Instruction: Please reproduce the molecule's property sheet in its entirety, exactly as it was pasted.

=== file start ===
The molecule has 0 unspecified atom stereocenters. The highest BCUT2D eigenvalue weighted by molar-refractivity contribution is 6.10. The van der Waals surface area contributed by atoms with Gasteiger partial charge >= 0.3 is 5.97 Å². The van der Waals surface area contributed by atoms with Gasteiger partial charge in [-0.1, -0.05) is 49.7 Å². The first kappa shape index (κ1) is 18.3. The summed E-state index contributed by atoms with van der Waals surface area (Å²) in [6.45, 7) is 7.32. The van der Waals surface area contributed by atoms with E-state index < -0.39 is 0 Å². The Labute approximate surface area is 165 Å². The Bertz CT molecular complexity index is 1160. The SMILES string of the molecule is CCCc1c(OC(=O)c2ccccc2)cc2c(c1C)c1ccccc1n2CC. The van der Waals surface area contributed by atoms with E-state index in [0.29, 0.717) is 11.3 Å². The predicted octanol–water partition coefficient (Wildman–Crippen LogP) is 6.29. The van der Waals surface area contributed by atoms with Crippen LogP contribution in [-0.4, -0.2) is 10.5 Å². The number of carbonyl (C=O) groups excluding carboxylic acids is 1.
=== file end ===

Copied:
The molecule has 0 unspecified atom stereocenters. The highest BCUT2D eigenvalue weighted by molar-refractivity contribution is 6.10. The van der Waals surface area contributed by atoms with Gasteiger partial charge >= 0.3 is 5.97 Å². The van der Waals surface area contributed by atoms with Gasteiger partial charge in [-0.1, -0.05) is 49.7 Å². The first kappa shape index (κ1) is 18.3. The summed E-state index contributed by atoms with van der Waals surface area (Å²) in [6.45, 7) is 7.32. The van der Waals surface area contributed by atoms with E-state index < -0.39 is 0 Å². The Labute approximate surface area is 165 Å². The Bertz CT molecular complexity index is 1160. The SMILES string of the molecule is CCCc1c(OC(=O)c2ccccc2)cc2c(c1C)c1ccccc1n2CC. The van der Waals surface area contributed by atoms with E-state index in [0.29, 0.717) is 11.3 Å². The predicted octanol–water partition coefficient (Wildman–Crippen LogP) is 6.29. The van der Waals surface area contributed by atoms with Crippen LogP contribution in [-0.4, -0.2) is 10.5 Å². The number of carbonyl (C=O) groups excluding carboxylic acids is 1.